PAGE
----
(1919) Beardless Irises That We Can Have by Wilder

The Garden Magazine p. 17, August 1919

Beardless Irises That We Can Have.

THERE has been in my garden this summer an unusually fine display of some of the Beardless Irises. Just why they should have been incited to a more than ordinary floriferousness I do not know; unless the generous rainfall that has been vouchsafed my section of the country may have had something to do with it. At any rate I am moved to say that this class of Irises does not receive the recognition that it deserves. I took a few stalks of I. aurea and I. spuria to the garden club to which I belong and which is composed of women of considerably more than elementary garden knowledge, and only one knew what they were beyond the fact that they were some sort of Iris.

My favorite is I. aurea — not to be confounded with the good yellow Iris of the variegata section of the Flag Irises — with stout bright green narrow foliage and a strong stem rising well clear of the foliage and bright golden-yellow blossoms, large, well poised and with the segments daintily crimped. It has proved with me a fine border plant, not dependent upon the damp situation generally claimed for it, but enjoying a rather stiff, retentive soil. It blooms late,: about the time of the Japanese Irises and just before I. ochroleuca, also a tall, strong growing plant of the Beardless group bearing ivory white blossoms, yellow at the throat and of heavy texture. This plant with me has never flowered as freely as Iris aurea or some of the others but it is well worth growing.

The various forms of I. spuria and I. Gueldenstaedtiana closely allied to it are also delightful and with me very free flowering in ordinary rather heavy loam. The flowers are closely crowded on the tall stems and delightfully fashioned. There is a charming form called A. W. Tate, soft lavender, a lovely pure white with a yellow throat and several others. The type is rather dark blue in color. I. Wilsoni is a new yellow-flowered Iris belonging to this group that is said to be much like the slender growing sibericas. I have a thrifty plant of it but it has not yet flowered. Then there is Sir Michael Foster's fine group, monspur, Monnieri and monaurea. They are all tall and strong growing, giving their blossoms after the Flag Irises are past. Monspur is an Iris of unusual gaiety of coloring — bright blue and bright yellow — and with me has always bloomed with the utmost freedom.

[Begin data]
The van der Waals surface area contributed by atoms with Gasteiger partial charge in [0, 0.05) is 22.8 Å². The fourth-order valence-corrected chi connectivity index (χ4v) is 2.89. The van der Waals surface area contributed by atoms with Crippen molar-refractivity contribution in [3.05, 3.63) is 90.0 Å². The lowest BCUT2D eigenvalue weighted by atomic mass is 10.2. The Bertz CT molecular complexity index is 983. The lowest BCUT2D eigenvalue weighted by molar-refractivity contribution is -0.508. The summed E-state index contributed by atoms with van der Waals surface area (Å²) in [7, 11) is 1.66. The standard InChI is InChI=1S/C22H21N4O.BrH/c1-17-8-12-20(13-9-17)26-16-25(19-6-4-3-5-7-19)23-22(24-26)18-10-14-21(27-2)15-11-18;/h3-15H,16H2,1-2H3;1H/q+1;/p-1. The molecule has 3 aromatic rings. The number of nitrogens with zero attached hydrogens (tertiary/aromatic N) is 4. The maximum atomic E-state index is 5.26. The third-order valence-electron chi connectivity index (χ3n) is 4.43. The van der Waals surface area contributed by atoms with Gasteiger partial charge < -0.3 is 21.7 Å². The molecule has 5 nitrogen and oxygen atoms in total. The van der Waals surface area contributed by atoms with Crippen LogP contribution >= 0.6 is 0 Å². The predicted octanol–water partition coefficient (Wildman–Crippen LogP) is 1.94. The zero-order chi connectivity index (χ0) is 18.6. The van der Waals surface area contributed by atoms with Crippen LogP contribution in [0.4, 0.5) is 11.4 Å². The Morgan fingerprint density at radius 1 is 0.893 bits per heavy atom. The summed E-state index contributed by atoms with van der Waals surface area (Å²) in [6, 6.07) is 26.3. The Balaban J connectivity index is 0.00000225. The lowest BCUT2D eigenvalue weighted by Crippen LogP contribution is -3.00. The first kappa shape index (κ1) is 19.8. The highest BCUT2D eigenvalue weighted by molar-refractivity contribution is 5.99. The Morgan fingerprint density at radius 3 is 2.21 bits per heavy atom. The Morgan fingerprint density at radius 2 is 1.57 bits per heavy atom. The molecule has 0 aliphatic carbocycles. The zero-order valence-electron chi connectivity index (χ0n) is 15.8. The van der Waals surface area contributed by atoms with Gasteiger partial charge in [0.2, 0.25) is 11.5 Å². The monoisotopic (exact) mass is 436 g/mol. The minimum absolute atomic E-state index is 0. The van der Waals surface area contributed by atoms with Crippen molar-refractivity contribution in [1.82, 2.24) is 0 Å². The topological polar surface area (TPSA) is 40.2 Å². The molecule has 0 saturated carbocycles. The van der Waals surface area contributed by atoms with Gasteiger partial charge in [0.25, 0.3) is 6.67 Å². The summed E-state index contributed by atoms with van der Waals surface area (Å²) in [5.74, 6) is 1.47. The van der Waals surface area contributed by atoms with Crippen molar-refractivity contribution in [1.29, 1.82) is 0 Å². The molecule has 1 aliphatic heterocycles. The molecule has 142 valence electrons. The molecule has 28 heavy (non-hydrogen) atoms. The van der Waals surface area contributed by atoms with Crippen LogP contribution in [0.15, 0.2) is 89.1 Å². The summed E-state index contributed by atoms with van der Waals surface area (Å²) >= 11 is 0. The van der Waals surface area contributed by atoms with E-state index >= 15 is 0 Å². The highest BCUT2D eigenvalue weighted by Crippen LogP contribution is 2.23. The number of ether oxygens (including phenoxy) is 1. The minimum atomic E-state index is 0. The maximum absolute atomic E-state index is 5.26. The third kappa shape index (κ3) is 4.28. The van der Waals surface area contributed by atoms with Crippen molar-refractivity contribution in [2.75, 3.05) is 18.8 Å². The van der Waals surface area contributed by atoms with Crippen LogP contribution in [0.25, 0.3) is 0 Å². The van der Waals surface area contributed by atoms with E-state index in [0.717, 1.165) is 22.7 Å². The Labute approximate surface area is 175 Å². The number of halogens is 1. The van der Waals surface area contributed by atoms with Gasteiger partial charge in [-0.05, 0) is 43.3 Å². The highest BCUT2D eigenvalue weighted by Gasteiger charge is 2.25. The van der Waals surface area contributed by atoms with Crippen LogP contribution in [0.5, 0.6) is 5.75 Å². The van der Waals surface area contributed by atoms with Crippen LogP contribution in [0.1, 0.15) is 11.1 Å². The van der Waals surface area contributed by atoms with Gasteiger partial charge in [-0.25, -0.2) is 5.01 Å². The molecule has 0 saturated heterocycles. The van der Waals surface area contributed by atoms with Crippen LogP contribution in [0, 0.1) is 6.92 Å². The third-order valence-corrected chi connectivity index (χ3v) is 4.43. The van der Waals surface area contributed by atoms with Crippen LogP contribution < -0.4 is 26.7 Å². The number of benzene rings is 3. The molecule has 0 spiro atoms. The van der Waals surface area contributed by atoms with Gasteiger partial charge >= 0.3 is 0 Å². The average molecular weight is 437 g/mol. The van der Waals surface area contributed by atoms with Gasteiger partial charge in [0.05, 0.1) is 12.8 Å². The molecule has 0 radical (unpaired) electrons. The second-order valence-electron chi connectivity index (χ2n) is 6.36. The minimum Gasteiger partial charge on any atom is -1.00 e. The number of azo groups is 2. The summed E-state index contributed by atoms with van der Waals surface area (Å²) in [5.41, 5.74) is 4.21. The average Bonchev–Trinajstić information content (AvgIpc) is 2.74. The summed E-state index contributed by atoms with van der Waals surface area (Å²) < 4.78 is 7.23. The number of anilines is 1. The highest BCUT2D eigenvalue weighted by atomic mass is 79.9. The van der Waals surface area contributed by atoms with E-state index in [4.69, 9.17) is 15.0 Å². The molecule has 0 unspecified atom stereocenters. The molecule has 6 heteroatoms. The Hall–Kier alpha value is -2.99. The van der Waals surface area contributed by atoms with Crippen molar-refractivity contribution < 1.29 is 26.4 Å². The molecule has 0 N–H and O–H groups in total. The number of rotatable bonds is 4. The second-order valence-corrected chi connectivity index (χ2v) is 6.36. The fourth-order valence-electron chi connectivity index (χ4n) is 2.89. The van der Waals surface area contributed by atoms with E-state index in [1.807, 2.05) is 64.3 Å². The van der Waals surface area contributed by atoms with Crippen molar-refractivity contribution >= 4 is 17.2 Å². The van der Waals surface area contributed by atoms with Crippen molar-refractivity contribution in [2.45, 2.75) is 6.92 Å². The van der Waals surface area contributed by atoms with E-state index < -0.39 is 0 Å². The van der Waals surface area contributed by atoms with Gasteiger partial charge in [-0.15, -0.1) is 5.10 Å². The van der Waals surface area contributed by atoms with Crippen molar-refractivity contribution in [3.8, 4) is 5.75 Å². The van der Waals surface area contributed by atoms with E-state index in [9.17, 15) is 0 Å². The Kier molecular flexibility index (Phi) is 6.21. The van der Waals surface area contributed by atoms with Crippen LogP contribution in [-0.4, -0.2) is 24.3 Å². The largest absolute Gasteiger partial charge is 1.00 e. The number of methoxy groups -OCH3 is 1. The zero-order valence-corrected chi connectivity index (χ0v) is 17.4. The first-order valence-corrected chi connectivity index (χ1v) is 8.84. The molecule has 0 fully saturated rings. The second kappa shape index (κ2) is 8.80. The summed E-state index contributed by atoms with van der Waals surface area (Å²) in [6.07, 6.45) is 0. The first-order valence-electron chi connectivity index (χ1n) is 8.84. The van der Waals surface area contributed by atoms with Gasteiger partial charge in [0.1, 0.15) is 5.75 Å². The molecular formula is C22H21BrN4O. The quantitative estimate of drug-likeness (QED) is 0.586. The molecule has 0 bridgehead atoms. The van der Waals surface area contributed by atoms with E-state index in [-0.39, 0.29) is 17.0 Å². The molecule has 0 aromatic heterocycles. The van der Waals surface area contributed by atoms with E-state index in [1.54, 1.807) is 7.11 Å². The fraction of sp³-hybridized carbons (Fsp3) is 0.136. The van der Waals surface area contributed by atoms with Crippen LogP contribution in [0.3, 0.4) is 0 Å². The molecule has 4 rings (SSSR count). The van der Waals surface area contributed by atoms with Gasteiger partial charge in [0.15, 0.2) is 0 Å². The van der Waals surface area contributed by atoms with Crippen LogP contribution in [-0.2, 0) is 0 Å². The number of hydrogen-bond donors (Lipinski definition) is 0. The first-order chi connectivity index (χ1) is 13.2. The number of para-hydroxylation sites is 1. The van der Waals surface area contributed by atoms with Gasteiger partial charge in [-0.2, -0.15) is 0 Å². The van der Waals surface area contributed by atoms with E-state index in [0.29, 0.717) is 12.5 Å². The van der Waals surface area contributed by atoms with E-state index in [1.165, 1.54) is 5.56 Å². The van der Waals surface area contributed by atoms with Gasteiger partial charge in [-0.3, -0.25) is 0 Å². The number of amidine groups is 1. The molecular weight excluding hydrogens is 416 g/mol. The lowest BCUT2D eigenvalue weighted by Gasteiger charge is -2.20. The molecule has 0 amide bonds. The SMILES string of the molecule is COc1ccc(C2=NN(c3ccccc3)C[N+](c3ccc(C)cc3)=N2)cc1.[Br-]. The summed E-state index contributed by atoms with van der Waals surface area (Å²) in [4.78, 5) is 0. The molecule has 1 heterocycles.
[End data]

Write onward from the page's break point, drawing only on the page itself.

Our own gay little Meadow Iris belongs to this beardless group and while it is a bit too free for garden purposes it is lovely enough in the moist meadows where it forms great cloud-like masses. And there are other fine American species also belonging to it that we Americans should know more about. There is Iris fulva, the blossoms of which are a rich mahogany, and small and delicate and poised as some strange butterfly; there is Iris prismatica, said to be like a small versicolor, Iris hexagona, Iris missouriensis from the Northwest and others.

In our preoccupation with the steadily rising tide of beauty in the Flag Irises, let us not forget these others. They are so different in form from the Flag Irises that they in no way compete with them, they thrive in situations that are not suited to the former and knowledge of them will, I think, in all cases make for a deeper love and admiration of this most entrancing of flower families.

For more information on historic Irises visit the Historic Iris Preservation Society at

-- BobPries - 2014-07-18
Topic revision: r1 - 18 Jul 2014, BobPries
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